Sullivan then focuses on three ways our current system frustrates constitutional democacy--our lack of understanding of the anti-democratic features of our system, our historical preference for defining our political community in exclusionary terms, and justifiable lack of public confidence in our electoral system--and what to do about it.
April 23, 2020 in News, Scholarship | Permalink | Comments (0)
Monday, April 20, 2020
SCOTUS Rules Sixth Amendment Right To Unanimous Jury Verdict Applies to States
The Court issued its opinion in Ramos v. Louisiana with a majority concluding that the Sixth Amendment confers a right to a unanimous jury verdict that is incorporated against the states through the Fourteenth Amendment.
Recall from the oral argument on the very first day of the 2019-2020 term that almost all rights have now been incorporated through selective incorporation, and that the unanimous jury requirement subject to an exception of the incorporation of the trial by jury clause. As Justice Alito phrased it in an opinion for the Court in McDonald v. City of Chicago (2010) (in which a closely divided Court held that the Second Amendment is incorporated), the general rule is that rights "are all to be enforced against the States under the Fourteenth Amendment according to the same standards that protect those personal rights against federal encroachment.”
There is one exception to this general rule. The Court has held that although the Sixth Amendment right to trial by jury requires a unanimous jury verdict in federal criminal trials, it does not require a unanimous jury verdict in state criminal trials. See Apodaca v. Oregon, 406 U. S. 404 (1972).
The precedential value of Apodaca, a case in which the Justices split 4-1-4, was at the center of the oral argument and is at the center of the Court's fragmented opinions in Ramos. The lone Justice in Apodaca is Justice Powell, who is specifically discussed throughout the opinions. Powell's adoption of what the Court calls the "dual-track" incorporation, and seemingly Justice Powell himself, does he does not fare very well in the Court's opinion, including quoting Powell that he was simply "unwilling to follow the Court's precedents" regarding incorporation.
Writing for the Court, Justice Gorsuch's opinion is joined by Justices Ginsburg, Breyer, Sotomayor, and Kavanaugh, but not in full. Indeed, the would-be majority loses Kavanaugh regarding some of its discussions of precedent and stare decisis, and loses both Kavanaugh and Sotomayor regarding a discussion of the specific stare decisis accorded to Apodaca.
The Court clearly concludes, however, that there is a Sixth Amendment right to a unanimous jury verdict and that this right is incorporated as against the states.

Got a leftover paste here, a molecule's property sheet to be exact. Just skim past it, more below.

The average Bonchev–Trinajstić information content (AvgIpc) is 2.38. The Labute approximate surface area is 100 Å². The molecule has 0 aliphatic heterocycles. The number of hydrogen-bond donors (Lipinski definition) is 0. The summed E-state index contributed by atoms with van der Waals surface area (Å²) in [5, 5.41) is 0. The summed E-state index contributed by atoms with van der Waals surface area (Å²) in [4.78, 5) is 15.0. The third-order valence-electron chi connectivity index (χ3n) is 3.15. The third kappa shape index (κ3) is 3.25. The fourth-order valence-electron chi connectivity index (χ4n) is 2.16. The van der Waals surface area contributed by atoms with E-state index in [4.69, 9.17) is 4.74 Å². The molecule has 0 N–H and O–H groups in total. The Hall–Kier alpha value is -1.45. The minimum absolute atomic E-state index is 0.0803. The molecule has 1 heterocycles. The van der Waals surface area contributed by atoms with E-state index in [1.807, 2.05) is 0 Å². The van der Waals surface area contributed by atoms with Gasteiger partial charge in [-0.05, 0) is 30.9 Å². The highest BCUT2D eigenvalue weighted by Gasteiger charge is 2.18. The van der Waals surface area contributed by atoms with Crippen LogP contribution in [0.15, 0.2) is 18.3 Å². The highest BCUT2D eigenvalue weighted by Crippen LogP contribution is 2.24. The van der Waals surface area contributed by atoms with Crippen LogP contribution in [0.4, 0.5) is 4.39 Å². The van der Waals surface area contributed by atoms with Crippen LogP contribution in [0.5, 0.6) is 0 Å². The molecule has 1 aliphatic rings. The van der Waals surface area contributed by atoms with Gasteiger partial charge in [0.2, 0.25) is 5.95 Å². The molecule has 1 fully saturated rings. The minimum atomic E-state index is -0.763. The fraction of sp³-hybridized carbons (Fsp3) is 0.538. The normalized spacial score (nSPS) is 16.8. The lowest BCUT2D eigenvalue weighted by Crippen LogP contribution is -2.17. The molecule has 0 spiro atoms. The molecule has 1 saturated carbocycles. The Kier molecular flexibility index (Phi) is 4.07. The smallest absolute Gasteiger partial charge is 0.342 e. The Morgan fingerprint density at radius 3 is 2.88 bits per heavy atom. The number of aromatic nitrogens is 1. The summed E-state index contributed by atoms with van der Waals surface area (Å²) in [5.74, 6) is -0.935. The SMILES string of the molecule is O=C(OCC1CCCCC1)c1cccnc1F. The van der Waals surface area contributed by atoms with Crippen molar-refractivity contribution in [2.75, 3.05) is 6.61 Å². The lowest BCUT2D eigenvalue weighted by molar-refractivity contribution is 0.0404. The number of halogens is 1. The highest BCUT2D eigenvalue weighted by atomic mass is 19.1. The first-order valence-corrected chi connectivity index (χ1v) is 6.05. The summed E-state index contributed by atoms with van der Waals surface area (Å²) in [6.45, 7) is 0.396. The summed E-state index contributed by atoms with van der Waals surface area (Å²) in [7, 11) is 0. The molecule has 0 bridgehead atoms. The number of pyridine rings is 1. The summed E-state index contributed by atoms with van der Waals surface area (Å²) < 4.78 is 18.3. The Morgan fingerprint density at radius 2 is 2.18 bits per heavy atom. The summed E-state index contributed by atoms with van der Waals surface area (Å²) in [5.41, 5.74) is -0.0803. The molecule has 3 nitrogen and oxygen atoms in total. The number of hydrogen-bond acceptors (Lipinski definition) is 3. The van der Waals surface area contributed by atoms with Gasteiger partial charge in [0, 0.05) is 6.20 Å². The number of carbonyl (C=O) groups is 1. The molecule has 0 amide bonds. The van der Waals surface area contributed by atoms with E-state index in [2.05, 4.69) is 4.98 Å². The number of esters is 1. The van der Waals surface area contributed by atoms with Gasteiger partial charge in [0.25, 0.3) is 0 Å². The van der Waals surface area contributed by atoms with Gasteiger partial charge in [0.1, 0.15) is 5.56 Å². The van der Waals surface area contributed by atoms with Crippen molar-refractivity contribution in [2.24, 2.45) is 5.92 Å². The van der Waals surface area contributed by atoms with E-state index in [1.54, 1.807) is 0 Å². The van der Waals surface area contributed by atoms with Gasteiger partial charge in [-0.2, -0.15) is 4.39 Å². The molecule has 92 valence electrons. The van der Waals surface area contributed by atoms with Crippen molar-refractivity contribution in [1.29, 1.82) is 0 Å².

Justice Thomas concurs, but renews his argument that the Privileges or Immunities Clause of the Fourteenth Amendment is the proper vehicle for incorporation. However, unlike in McDonald, Justice Thomas' vote is not necessary to constitute a majority.
Justice Alito dissented, joined by Chief Justice Roberts, as well as for most of his opinion, by Justice Kagan.
Certainly this case is important for both the constitutional doctrine of incorporation and for constitutional criminal procedure under the Sixth Amendment. But the Justices' various opinions discussing stare decisis might be read to portend larger developments. Justice Kavanaugh's concurring opinion is most explicit in this regard: he outlines his views on stare decisis and supports his conclusion why Apocada should be overruled. Justice Alito's dissenting opinion argued for honoring stare decisis, but interestingly, Justice Kagan does not join that portion of the dissent arguing that the "reliance" in this case "far outstrips" other recently overruled cases.
Two other matters bear notice.
First, the racist roots of the non-unanimous jury verdict requirement is given attention by the Court, highlighted in Justice Sotomayor's concurring opinion, and minimized by the dissenting opinion (arguing that the opinion does not apply only to Louisiana and Oregon, but any future state that might adopt non-unanimous verdicts, even if all the lawmakers were "angels").
Second, there is the rhetoric and tone of some of the opinions. There is an evident conversation between the majority and dissent, with Gorsuch's opinion veering toward a condescending tone punctuated by rhetorical questions and Alito's opinion answering with accusatory and aggrieved notes.
But as a matter of incorporation doctrine, after last Term's Timbs v. Indiana regarding the Eighth Amendment's excessive fines provision, the Court's decision in Ramos now leaves only the Fifth Amendment grand jury requirement and the Seventh Amendment's right to a jury trial in a civil case as the federally applicable rights that are not incorporated as against the states. And then there is that Third Amendment.
April 20, 2020 in Courts and Judging, Criminal Procedure, Due Process (Substantive), Fourteenth Amendment, Privileges and Immunities, Sixth Amendment, Supreme Court (US) | Permalink | Comments (0)